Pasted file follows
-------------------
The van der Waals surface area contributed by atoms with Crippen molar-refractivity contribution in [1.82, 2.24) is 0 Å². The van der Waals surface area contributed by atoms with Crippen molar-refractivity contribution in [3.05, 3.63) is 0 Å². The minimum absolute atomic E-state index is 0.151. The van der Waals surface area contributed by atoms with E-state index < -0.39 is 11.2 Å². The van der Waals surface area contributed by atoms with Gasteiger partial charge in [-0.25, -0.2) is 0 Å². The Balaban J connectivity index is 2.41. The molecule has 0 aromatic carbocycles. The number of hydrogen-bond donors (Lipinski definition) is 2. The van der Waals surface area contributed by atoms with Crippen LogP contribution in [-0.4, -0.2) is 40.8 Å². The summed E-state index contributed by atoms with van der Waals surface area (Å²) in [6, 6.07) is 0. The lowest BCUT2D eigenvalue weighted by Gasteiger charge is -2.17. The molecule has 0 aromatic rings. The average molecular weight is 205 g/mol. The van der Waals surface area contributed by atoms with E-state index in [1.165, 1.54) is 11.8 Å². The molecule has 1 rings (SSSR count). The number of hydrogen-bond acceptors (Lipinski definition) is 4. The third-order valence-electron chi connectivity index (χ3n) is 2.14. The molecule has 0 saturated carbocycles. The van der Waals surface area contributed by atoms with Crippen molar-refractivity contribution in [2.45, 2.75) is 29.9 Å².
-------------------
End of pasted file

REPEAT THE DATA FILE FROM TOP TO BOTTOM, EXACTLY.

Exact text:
The van der Waals surface area contributed by atoms with Crippen molar-refractivity contribution in [1.82, 2.24) is 0 Å². The van der Waals surface area contributed by atoms with Crippen molar-refractivity contribution in [3.05, 3.63) is 0 Å². The minimum absolute atomic E-state index is 0.151. The van der Waals surface area contributed by atoms with E-state index < -0.39 is 11.2 Å². The van der Waals surface area contributed by atoms with Gasteiger partial charge in [-0.25, -0.2) is 0 Å². The Balaban J connectivity index is 2.41. The molecule has 0 aromatic carbocycles. The number of hydrogen-bond donors (Lipinski definition) is 2. The van der Waals surface area contributed by atoms with Crippen LogP contribution in [-0.4, -0.2) is 40.8 Å². The summed E-state index contributed by atoms with van der Waals surface area (Å²) in [6, 6.07) is 0. The lowest BCUT2D eigenvalue weighted by Gasteiger charge is -2.17. The molecule has 0 aromatic rings. The average molecular weight is 205 g/mol. The van der Waals surface area contributed by atoms with E-state index in [1.165, 1.54) is 11.8 Å². The molecule has 1 rings (SSSR count). The number of hydrogen-bond acceptors (Lipinski definition) is 4. The third-order valence-electron chi connectivity index (χ3n) is 2.14. The molecule has 0 saturated carbocycles. The van der Waals surface area contributed by atoms with Crippen molar-refractivity contribution in [2.45, 2.75) is 29.9 Å².